Valiant Wings Publishing | Airframe & Miniature No. 19: The Lockheed P-38 Lightning

Reviewed by Kevin Futter

UK publisher Valiant Wings Publishing has released Number 19 in its Airframe & Miniature series, entitled The Lockheed P-38 Lightning: A Complete Guide to the "Fork-tailed Devil". The author is Richard Franks, and the illustrations are shared between Richard Caruana and Wojciech Sankowski. The terrific cover art is by Jerry Boucher.

The first thing that struck me when I picked up this book was how heavy it is; at a hefty 256 pages plus a gatefold section of scale drawings, it is indeed a weighty tome. It's extremely well printed on quality glossy paper, and the reproduction of all drawings and photographs is first-class.

The contents are broken up into nine separate chapters, grouped into two distinct sections:

There is also a preface, along with a collection of appendices at the rear of the book:

  1. Lightning Kits
  2. Lightning Accessories & Masks
  3. Lightning Decals
  4. Bibliography

The sample images below (courtesy Valiant Wings Publishing) should give a good indication of the nature and style of the book's contents:

While not mentioned in the table of contents, the Preface weighs in at a substantial 25 pages, and describes a potted history of the Lightning, which provides useful support for the subsequent technical information.

The sequence of chapters covering the evolution of the airframe spans 32 pages, and consist of brief summaries supported by crisply-rendered greyscale profile drawings. They are clear and easy to follow, and form a handy guide for discerning what features distinguished which variants.

The Camouflage & Markings section covers 31 pages, and includes a one-page stencil placement guide to 1/72 scale. Rather than a dedicated section for colour profiles, they are instead interspersed throughout the text as necessary. They are by Richard Caruana as usual, and are very nicely rendered indeed. A number of profiles for aircraft in foreign service is also provided.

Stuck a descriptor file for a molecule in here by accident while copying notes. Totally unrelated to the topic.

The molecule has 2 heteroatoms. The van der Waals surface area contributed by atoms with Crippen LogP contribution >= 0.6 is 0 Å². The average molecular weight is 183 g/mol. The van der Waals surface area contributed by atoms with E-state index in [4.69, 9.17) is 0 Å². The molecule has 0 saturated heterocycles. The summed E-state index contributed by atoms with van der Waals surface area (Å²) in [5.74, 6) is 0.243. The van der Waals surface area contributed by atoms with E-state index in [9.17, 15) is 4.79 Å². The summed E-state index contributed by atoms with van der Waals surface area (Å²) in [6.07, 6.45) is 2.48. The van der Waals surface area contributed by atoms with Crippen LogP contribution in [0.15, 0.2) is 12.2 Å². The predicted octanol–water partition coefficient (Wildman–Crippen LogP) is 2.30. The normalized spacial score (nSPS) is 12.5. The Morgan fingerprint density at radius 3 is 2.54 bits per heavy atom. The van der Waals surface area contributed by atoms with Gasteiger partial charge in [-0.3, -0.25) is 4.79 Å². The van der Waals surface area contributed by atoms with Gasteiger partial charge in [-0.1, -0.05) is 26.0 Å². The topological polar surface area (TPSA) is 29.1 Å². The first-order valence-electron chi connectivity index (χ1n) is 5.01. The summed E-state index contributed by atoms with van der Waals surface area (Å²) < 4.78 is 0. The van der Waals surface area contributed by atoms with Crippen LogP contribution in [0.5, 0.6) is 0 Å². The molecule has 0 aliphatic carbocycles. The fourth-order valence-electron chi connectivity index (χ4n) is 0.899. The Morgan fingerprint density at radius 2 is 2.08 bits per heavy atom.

Chapter 5 features a brief description of the commonly available Lightning model kits. Our options in 1/32 scale are limited to the ancient Revell kit, and the much better and more modern Trumpeter offering—though only in a single version, sadly.

The modelling section features four kit builds, all by Steve Evans, comprising 1/72 Hobby 2000 (ex-Dragon) P-38J and 1/72 Anigrand XP-58 builds (the latter being an odd choice, I thought), along with builds of the 1/48 Hasegawa P-38J and 1/48 Tamiya P-38F/G kits. These models are extremely well done, but I would have preferred to see the esoteric Anigrand XP-58 build swapped out for something like a build of the Trumpeter 1/32 scale kit.

Chapter 7 is called Building a Collection, and features a series of annotated isometric 3D line drawings by Wojciech Sankowski. These are designed to illustrate the salient differences between the various prototype and production airframes as the series developed, and form a perfect companion to the earlier 'evolution' chapters. Taken together, they really do highlight the complexities of the development of the P-38 airframe.

Chapter 8, In Detail, features an extensive selections of archival and contemporary photographs and diagrams, including a series of walkaround detail photos of surviving airframes. The walkaround photos have been selected with a modeller's eye, which is not only welcome, but very handy.

The four appendices cover the usual list of available kits, aftermarket, decals, and mask sets, as well as a concise bibliography for further research.

The scale plans included at the very back of the book are to 1/48 scale, and presented in gatefold format. They're printed on heavy, non-glossy plain stock, covering the following airframes:

These are drawn by Richard Caruana and look very nicely done. Note that many of these variations are rendered only as scrap views that show pertinent differences between the models, rather than as separate full plans.


Not being a Lightning expert, I can't give a considered evaluation of the accuracy or veracity of the text itself, and so will leave that to more knowledgeable readers. All other elements of the book ooze quality however, from the clear photography to the beautiful profiles and the detailed scale plans. Contemporary photographs are plentiful and very nicely reproduced. Overall it's an impressive attempt to be the Complete Guide the title alludes to. Recommended!

Thanks to Valiant Wings Publishing for the review copy.

© Kevin Futter 2022

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This review was published on Saturday, December 10 2022; Last modified on Saturday, December 10 2022